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Machine A fits into slot B


The slight problem with the move is that the CNC won’t fit in through the soundproof room’s door. So we’ve smacked a big hole in the wall with great gusto and will frame & conceal said hole with some very large pinboards. This will allow us to add more CNC machines to the soundproof room, and move them in and out for repair etc.

I made us a workbench from completely recycled materials. It took a few hours off my Sunday but was quite fun and I got to play with the selection of pry bars that the kids got me for father’s day.

2013-09-08 17.02.27I stacked 3 palettes in a U formation for one end of the base, and put an upside-down T of two palettes “underneath” to form the base. The palettes were screwed together with 32mm #8 square-head screws – I’m starting to like square-head screws as they’re easy to extract and recycle as well as drive in.

Two plywood-surfaced palettes make the top. 4 Crossbeams from other palettes were slipped into the butting ends of these and bolted into place: Two alongside the central crossbeam, one at each of the side beams. I even used recycled bolts from heavy-duty palettes. The top is then held on the bottom with screws wherever the palettes happen to align nicely.

It’s quite sturdy, and I can bounce up and down on it like a demented thing without it wobbling about. It has now acquired a vice and removable cutting area, and is in actual use. It does rock a bit when you saw something in the vice, but it is sitting on some much abused carpet.

We moved in, and chaos reigned. We couldn’t sell the house, which drained our farm finances away. Yesterday, the house sale fully completed and we’re contemplating the future of the farm once more. It will go ahead, but slightly delayed while we pump the finances up again. Not an entirely bad thing – we’ve been learning a lot in the interim.

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First project is going to be a hydroponics system for the industrial unit. We set up a small solar hydroponics system in the front yard when we moved in, and that has worked well. Having observed that the sun strikes those big, reflective windows first thing in the morning, we’ve decided to erect a system there using a more powerful pump and potentially extending the length of the front of the building. Given the hail we’ve had recently, some form of covering also seems prudent. Our tatsoi (above) and similar winter fodder don’t mind the weather, but cosseted early veg are more fussy!

Our industrial unit

The process of developing Geeko Farm continues with the acquisition of industrial premises in Waipareira Ave. in Henderson, not far from where Suz went to school all those years ago. We now have 420m2 of office, warehouse, workshop and living quarters in which to run our 3D Printer filament business and house the technological and social development necessary for the Farm. Ladies and Gentlemen, we are on the move.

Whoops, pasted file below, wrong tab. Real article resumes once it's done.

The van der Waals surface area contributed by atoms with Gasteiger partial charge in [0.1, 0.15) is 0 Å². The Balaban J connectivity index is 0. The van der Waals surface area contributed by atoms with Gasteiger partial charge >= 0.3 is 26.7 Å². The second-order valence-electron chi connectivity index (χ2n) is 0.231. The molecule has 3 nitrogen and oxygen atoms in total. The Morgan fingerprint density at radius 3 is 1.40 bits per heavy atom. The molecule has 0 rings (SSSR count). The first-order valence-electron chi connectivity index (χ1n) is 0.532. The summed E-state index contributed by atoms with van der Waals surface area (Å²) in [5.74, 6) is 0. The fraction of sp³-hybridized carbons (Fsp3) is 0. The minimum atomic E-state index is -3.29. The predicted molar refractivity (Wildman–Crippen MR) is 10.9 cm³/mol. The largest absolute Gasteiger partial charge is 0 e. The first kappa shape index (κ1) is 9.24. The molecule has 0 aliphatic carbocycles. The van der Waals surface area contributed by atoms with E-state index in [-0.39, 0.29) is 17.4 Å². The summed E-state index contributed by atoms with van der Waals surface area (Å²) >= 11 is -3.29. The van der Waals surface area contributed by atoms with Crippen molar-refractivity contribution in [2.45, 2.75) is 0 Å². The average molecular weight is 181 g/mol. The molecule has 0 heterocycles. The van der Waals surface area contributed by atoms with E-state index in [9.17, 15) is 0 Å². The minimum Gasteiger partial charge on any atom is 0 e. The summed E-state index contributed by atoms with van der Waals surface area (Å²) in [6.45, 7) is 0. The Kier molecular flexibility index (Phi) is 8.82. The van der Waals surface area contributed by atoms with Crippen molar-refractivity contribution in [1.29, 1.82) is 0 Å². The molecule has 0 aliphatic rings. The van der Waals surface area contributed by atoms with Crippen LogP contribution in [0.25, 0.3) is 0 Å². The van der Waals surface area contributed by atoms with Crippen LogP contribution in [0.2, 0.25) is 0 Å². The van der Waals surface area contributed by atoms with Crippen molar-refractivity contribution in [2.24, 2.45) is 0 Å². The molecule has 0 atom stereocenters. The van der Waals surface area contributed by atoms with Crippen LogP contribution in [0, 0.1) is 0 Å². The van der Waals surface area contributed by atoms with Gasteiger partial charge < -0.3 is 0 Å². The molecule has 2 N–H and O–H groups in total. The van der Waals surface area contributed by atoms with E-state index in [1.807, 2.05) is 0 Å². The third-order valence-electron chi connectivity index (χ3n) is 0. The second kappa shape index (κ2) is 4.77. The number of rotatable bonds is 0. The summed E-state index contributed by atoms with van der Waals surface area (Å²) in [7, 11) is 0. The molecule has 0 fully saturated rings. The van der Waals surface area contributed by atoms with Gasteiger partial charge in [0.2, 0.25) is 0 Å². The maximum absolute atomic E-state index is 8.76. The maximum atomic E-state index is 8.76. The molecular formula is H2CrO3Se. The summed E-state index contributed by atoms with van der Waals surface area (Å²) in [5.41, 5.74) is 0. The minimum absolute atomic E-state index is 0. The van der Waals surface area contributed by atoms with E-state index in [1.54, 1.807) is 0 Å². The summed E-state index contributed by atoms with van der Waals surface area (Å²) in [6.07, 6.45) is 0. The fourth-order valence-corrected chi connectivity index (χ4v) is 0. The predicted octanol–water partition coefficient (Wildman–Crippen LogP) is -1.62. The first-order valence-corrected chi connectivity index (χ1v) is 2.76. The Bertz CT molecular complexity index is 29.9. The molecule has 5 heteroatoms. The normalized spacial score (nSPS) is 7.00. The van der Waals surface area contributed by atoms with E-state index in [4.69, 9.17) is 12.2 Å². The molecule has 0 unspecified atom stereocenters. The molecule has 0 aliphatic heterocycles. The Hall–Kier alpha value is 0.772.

It appears we’ll need a small industrial base to get our farm started. This will be done in an industrial unit which we can live over during the transition from big house to farm. As our main business grows, it’ll take over the unit entirely and we move into the farm. Neat eh?

The irony of moving into an industrial unit in order to run an environmentally friendly farm is not entirely lost on us, however we are developing bioplastic from non-fossil sources and promoting shareable technology so it’s not a bad thing – as long as I can stand living away from greenery for a little while.

I’m keen on trying beer, ale, cider and mead crossmixes. So as a prelude to becoming a fleshy cocktail shaker I have had to stoop low enough to buy an extract beer kit.

Why would I do such a thing as opposed to making real beer? Well, because you get the same bland beer each time so it’ll be easier to tell what basic changes are wrought by the addition of, say, honey. Daughter Kate is a microbiology student, so she can aid the experiment. Students are good at drinking.

Actual work remains completely frantic. The first items for our upcoming Geekotech store have arrived, so more frantic web site dickering is needed while simultaneously handling a new batch of PLA and catching up on the Easter holiday backlog.

Vik :v)

While we’re expecting to settle in the Masterton area it would be foolish of us not to check out all that New Zealand has to offer. So for the last two weeks we’ve been touring the South Island and generally having a bit of a break. If anyone else does this, allow 4 weeks!

We’ve learned a bit about strip grazing, chicken breeding, polled Wiltshire sheep, growing cider apples and making schnaps with honey. Still not real farmers but working on it. The only things we seem to produce in any quantity in our home hydroponics are watercress and capsicums, oh and red basil. That has a much longer outdoor season than traditional green basil.

Vik :v)